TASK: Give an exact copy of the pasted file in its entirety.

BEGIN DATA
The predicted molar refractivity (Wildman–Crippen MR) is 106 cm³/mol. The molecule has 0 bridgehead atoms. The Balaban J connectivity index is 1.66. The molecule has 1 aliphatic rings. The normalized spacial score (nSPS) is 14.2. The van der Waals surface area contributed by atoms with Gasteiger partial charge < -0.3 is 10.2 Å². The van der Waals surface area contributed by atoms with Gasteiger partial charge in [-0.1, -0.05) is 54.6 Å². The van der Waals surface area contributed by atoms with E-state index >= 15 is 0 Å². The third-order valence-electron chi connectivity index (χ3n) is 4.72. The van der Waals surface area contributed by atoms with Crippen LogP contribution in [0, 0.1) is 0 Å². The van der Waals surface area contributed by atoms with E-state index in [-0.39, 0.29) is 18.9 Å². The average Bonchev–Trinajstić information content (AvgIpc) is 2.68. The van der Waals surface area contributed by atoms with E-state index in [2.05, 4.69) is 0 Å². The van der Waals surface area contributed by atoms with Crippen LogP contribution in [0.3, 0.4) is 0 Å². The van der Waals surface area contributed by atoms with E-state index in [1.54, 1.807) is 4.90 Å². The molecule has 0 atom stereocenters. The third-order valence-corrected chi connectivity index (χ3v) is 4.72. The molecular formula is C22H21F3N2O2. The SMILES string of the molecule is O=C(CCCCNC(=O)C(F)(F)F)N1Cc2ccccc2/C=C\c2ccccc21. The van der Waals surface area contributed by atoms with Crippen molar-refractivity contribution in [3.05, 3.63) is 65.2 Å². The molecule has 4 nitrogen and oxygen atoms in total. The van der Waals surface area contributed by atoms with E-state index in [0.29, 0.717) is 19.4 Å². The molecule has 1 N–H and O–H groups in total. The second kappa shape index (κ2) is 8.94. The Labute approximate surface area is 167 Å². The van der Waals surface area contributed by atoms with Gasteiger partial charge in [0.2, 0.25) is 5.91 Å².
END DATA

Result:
The predicted molar refractivity (Wildman–Crippen MR) is 106 cm³/mol. The molecule has 0 bridgehead atoms. The Balaban J connectivity index is 1.66. The molecule has 1 aliphatic rings. The normalized spacial score (nSPS) is 14.2. The van der Waals surface area contributed by atoms with Gasteiger partial charge < -0.3 is 10.2 Å². The van der Waals surface area contributed by atoms with Gasteiger partial charge in [-0.1, -0.05) is 54.6 Å². The van der Waals surface area contributed by atoms with E-state index >= 15 is 0 Å². The third-order valence-electron chi connectivity index (χ3n) is 4.72. The van der Waals surface area contributed by atoms with Crippen LogP contribution in [0, 0.1) is 0 Å². The van der Waals surface area contributed by atoms with E-state index in [-0.39, 0.29) is 18.9 Å². The average Bonchev–Trinajstić information content (AvgIpc) is 2.68. The van der Waals surface area contributed by atoms with E-state index in [2.05, 4.69) is 0 Å². The van der Waals surface area contributed by atoms with Crippen LogP contribution in [0.3, 0.4) is 0 Å². The van der Waals surface area contributed by atoms with E-state index in [1.54, 1.807) is 4.90 Å². The molecule has 0 atom stereocenters. The third-order valence-corrected chi connectivity index (χ3v) is 4.72. The molecular formula is C22H21F3N2O2. The SMILES string of the molecule is O=C(CCCCNC(=O)C(F)(F)F)N1Cc2ccccc2/C=C\c2ccccc21. The van der Waals surface area contributed by atoms with Crippen molar-refractivity contribution in [3.05, 3.63) is 65.2 Å². The molecule has 4 nitrogen and oxygen atoms in total. The van der Waals surface area contributed by atoms with E-state index in [0.29, 0.717) is 19.4 Å². The molecule has 1 N–H and O–H groups in total. The second kappa shape index (κ2) is 8.94. The Labute approximate surface area is 167 Å². The van der Waals surface area contributed by atoms with Gasteiger partial charge in [0.2, 0.25) is 5.91 Å².